Thursday, April 02, 2009


Duncan Powell, The Push EP
Free EP (download it here)by UKG producer whose Something's Wrong EP I loved and bought a few years back. These deliriously rapturous vocal cut-ups bear the patent imprint of Todd Edwards but are too potently exquisite to seem derivative. There's something to be said for being a master of a style even when the march of time has left it behind.

Black Dice, Repo
The Wire review claimed this bore a palpable influence from Big Beat, a notion so charmingly improbable it intrigued me enough to give this lot the time of the day for the first time since… that really dismal show they did at Bowery Ballroom, most likely. Disappointingly I can't really hear any trace of Bentley Rhythm Ace or Rasmus in here but it does remind me of the deformed and abjectly-leaking travesty of rave perpetrated by Blectum from Blechdom at the other end of this decade.

Lady Sovereign, Jigsaw
A rather chastened and subdued Lady Sov here. (There ought to be a rockcrit jargon type term, a la "sophomore," for album-after-the-hotly-hyped-debut-that-didn't-in-fact-blow-up-like-was-expected). Flashes of the former ferocity flare up here and there… but the tune based around The Cure's "Close To Me" panders moistly (and worse panders, you just know, in total vain); the AutoTune-y one is pure sadness; you want to avert your ears during the one about the demotivated depression she sank into during the losing campaign to break America. The nadir, though, is reached with the song about sex play using foodstuffs. Still "Student Union Bar" is interestingly confused, a modern version maybe of "Rat Race" (digi-ska plus class tension) but replacing The Specials' scorn and resentment with perplexed awkwardness ("shouldn't you lot be studying or something?"). And there's one outright killer: opener "Let's Be Mates," deadpan electro + blank-eyed chat-up patter from La Sov.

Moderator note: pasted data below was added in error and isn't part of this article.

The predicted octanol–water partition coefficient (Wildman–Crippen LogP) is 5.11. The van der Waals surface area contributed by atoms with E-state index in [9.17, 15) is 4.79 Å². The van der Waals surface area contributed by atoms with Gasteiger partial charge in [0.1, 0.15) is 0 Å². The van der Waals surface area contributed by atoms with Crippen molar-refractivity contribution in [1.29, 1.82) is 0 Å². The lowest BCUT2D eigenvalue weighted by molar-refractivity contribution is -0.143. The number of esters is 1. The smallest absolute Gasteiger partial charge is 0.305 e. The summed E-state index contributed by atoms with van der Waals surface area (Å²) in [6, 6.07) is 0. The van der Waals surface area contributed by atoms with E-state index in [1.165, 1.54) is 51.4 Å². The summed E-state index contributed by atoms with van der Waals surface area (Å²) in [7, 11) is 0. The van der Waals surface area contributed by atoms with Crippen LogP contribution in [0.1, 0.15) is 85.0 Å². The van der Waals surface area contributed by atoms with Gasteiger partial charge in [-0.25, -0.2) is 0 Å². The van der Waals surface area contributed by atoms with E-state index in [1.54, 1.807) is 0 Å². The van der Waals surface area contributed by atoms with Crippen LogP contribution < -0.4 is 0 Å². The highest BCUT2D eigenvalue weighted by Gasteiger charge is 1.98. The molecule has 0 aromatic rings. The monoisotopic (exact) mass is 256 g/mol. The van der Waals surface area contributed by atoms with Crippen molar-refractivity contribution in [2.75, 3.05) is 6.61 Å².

Kid 606, "Mr Wobble's Nightmare"
Like Caspa & Rusko's remix of "We Are I.E.", appreciated more for the nuum-ological resonances than as a pure sonic delight, but still a giggle. You can download the title track of what otherwise seems to be a maxi-EP here.

Hell, Teufelswerk
CD 1: banging-yet-intelligent; techno-techno as opposed to minimal techno or trance-techno or hardcore-techno or Detroit-genuflective techno or… Techno-techno the same way that,say, CJ Bolland was… and indeed there's little about DJ Hell's sound here to betray this wasn't recorded in the early-to-mid-90s. Excellent stuff. Plus the superstar cameos, while strictly superfluous, amuse: P. Diddy not rapping but jabbering barely tethered to the groove about how some DJs (brave DJs, true DJs) play the full-length versions of tracks, the 10 minute or 17 minute versions; Bryan Ferry, suave and cold-blooded, slotting as perfectly into the icy accuracy of "U Can Dance" as he does with his customary supple session-played funkzak. (He's credited as "backing vocals by", although singing the lead-- for legal reasons?). CD 2: more atmospheric and film soundtracky, with certain pieces recalling John Carpenter and (on "Nightclubbing") the disjointed Fairlight pulses of the Liquid Sky score. Really excellent stuff.